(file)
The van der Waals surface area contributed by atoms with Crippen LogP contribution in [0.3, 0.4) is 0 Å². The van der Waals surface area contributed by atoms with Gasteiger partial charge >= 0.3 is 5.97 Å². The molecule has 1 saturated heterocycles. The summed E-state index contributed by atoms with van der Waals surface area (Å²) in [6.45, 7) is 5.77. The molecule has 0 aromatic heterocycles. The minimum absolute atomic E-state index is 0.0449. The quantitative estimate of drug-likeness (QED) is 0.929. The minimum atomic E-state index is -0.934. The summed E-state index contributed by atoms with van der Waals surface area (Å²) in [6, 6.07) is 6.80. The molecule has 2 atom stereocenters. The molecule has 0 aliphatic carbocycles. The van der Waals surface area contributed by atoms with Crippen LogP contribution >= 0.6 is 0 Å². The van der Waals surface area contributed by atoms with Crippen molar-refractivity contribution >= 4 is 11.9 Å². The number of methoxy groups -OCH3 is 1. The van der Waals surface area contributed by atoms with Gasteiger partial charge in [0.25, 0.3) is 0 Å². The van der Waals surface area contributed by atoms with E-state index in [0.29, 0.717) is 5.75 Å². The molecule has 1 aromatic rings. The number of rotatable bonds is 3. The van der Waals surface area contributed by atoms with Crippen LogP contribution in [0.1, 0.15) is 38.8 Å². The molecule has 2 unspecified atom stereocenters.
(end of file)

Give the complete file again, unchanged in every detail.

The van der Waals surface area contributed by atoms with Crippen LogP contribution in [0.3, 0.4) is 0 Å². The van der Waals surface area contributed by atoms with Gasteiger partial charge >= 0.3 is 5.97 Å². The molecule has 1 saturated heterocycles. The summed E-state index contributed by atoms with van der Waals surface area (Å²) in [6.45, 7) is 5.77. The molecule has 0 aromatic heterocycles. The minimum absolute atomic E-state index is 0.0449. The quantitative estimate of drug-likeness (QED) is 0.929. The minimum atomic E-state index is -0.934. The summed E-state index contributed by atoms with van der Waals surface area (Å²) in [6, 6.07) is 6.80. The molecule has 2 atom stereocenters. The molecule has 0 aliphatic carbocycles. The van der Waals surface area contributed by atoms with Crippen LogP contribution >= 0.6 is 0 Å². The van der Waals surface area contributed by atoms with Crippen molar-refractivity contribution >= 4 is 11.9 Å². The number of methoxy groups -OCH3 is 1. The van der Waals surface area contributed by atoms with Gasteiger partial charge in [0.25, 0.3) is 0 Å². The van der Waals surface area contributed by atoms with E-state index in [0.29, 0.717) is 5.75 Å². The molecule has 1 aromatic rings. The number of rotatable bonds is 3. The van der Waals surface area contributed by atoms with Crippen LogP contribution in [0.1, 0.15) is 38.8 Å². The molecule has 2 unspecified atom stereocenters.